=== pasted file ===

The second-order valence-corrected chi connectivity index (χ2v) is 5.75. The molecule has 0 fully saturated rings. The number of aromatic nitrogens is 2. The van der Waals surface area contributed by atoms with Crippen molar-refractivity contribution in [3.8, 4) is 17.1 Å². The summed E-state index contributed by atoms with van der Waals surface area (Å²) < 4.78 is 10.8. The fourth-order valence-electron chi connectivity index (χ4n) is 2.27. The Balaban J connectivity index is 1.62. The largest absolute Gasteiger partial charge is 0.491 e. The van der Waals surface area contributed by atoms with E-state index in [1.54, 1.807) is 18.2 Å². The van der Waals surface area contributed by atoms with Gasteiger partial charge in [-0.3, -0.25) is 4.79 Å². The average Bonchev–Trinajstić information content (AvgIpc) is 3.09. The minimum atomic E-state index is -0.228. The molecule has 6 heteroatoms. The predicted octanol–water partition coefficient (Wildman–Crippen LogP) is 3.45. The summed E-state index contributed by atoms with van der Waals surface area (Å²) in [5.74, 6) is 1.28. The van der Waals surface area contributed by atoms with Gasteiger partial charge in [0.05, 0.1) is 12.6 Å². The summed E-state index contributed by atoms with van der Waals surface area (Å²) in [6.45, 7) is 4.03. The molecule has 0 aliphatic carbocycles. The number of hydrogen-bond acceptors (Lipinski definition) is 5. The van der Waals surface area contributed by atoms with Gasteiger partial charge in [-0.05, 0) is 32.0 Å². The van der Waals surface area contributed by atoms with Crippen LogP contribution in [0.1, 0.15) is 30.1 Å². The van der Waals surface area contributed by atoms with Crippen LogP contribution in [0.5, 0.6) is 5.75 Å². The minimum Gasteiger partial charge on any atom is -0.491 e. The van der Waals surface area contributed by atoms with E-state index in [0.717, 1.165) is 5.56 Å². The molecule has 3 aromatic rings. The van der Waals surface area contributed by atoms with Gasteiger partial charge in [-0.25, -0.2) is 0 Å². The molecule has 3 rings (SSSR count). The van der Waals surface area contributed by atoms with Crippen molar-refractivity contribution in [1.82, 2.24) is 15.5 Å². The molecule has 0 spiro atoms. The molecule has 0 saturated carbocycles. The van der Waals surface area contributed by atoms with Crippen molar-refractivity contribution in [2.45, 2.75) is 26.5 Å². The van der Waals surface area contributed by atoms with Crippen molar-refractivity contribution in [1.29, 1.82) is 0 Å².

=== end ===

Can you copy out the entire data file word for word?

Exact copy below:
The second-order valence-corrected chi connectivity index (χ2v) is 5.75. The molecule has 0 fully saturated rings. The number of aromatic nitrogens is 2. The van der Waals surface area contributed by atoms with Crippen molar-refractivity contribution in [3.8, 4) is 17.1 Å². The summed E-state index contributed by atoms with van der Waals surface area (Å²) < 4.78 is 10.8. The fourth-order valence-electron chi connectivity index (χ4n) is 2.27. The Balaban J connectivity index is 1.62. The largest absolute Gasteiger partial charge is 0.491 e. The van der Waals surface area contributed by atoms with E-state index in [1.54, 1.807) is 18.2 Å². The van der Waals surface area contributed by atoms with Gasteiger partial charge in [-0.3, -0.25) is 4.79 Å². The average Bonchev–Trinajstić information content (AvgIpc) is 3.09. The minimum atomic E-state index is -0.228. The molecule has 6 heteroatoms. The predicted octanol–water partition coefficient (Wildman–Crippen LogP) is 3.45. The summed E-state index contributed by atoms with van der Waals surface area (Å²) in [5.74, 6) is 1.28. The van der Waals surface area contributed by atoms with Gasteiger partial charge in [0.05, 0.1) is 12.6 Å². The summed E-state index contributed by atoms with van der Waals surface area (Å²) in [6.45, 7) is 4.03. The molecule has 0 aliphatic carbocycles. The number of hydrogen-bond acceptors (Lipinski definition) is 5. The van der Waals surface area contributed by atoms with Gasteiger partial charge in [-0.05, 0) is 32.0 Å². The van der Waals surface area contributed by atoms with Crippen LogP contribution in [0.1, 0.15) is 30.1 Å². The van der Waals surface area contributed by atoms with Crippen LogP contribution in [0.5, 0.6) is 5.75 Å². The minimum Gasteiger partial charge on any atom is -0.491 e. The van der Waals surface area contributed by atoms with E-state index in [0.717, 1.165) is 5.56 Å². The molecule has 3 aromatic rings. The van der Waals surface area contributed by atoms with Gasteiger partial charge in [-0.25, -0.2) is 0 Å². The molecule has 3 rings (SSSR count). The van der Waals surface area contributed by atoms with Crippen molar-refractivity contribution in [1.82, 2.24) is 15.5 Å². The molecule has 0 spiro atoms. The molecule has 0 saturated carbocycles. The van der Waals surface area contributed by atoms with Crippen molar-refractivity contribution in [2.45, 2.75) is 26.5 Å². The van der Waals surface area contributed by atoms with Crippen molar-refractivity contribution in [1.29, 1.82) is 0 Å².